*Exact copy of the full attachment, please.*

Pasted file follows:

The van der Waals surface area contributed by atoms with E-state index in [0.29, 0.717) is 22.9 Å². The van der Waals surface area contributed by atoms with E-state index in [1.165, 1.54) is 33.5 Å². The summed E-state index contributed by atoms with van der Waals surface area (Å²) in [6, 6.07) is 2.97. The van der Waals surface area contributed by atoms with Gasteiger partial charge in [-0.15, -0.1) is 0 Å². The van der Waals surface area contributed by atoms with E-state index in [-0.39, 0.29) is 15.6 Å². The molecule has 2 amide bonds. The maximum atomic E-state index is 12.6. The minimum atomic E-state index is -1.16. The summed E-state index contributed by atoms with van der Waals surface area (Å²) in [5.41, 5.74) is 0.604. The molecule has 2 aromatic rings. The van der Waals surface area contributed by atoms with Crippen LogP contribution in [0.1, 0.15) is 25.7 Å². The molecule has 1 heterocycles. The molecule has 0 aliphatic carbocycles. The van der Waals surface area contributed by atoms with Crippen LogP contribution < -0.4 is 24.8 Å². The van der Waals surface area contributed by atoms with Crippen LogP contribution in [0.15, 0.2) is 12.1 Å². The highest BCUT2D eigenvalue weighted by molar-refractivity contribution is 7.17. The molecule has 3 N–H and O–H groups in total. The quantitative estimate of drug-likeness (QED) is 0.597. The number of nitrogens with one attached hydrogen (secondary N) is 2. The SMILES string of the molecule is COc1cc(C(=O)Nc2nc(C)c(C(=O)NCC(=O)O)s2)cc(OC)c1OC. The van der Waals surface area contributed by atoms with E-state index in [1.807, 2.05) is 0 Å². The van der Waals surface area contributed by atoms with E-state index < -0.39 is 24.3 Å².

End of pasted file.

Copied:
The van der Waals surface area contributed by atoms with E-state index in [0.29, 0.717) is 22.9 Å². The van der Waals surface area contributed by atoms with E-state index in [1.165, 1.54) is 33.5 Å². The summed E-state index contributed by atoms with van der Waals surface area (Å²) in [6, 6.07) is 2.97. The van der Waals surface area contributed by atoms with Gasteiger partial charge in [-0.15, -0.1) is 0 Å². The van der Waals surface area contributed by atoms with E-state index in [-0.39, 0.29) is 15.6 Å². The molecule has 2 amide bonds. The maximum atomic E-state index is 12.6. The minimum atomic E-state index is -1.16. The summed E-state index contributed by atoms with van der Waals surface area (Å²) in [5.41, 5.74) is 0.604. The molecule has 2 aromatic rings. The van der Waals surface area contributed by atoms with Crippen LogP contribution in [0.1, 0.15) is 25.7 Å². The molecule has 1 heterocycles. The molecule has 0 aliphatic carbocycles. The van der Waals surface area contributed by atoms with Crippen LogP contribution < -0.4 is 24.8 Å². The van der Waals surface area contributed by atoms with Crippen LogP contribution in [0.15, 0.2) is 12.1 Å². The highest BCUT2D eigenvalue weighted by molar-refractivity contribution is 7.17. The molecule has 3 N–H and O–H groups in total. The quantitative estimate of drug-likeness (QED) is 0.597. The number of nitrogens with one attached hydrogen (secondary N) is 2. The SMILES string of the molecule is COc1cc(C(=O)Nc2nc(C)c(C(=O)NCC(=O)O)s2)cc(OC)c1OC. The van der Waals surface area contributed by atoms with E-state index in [1.807, 2.05) is 0 Å². The van der Waals surface area contributed by atoms with E-state index < -0.39 is 24.3 Å².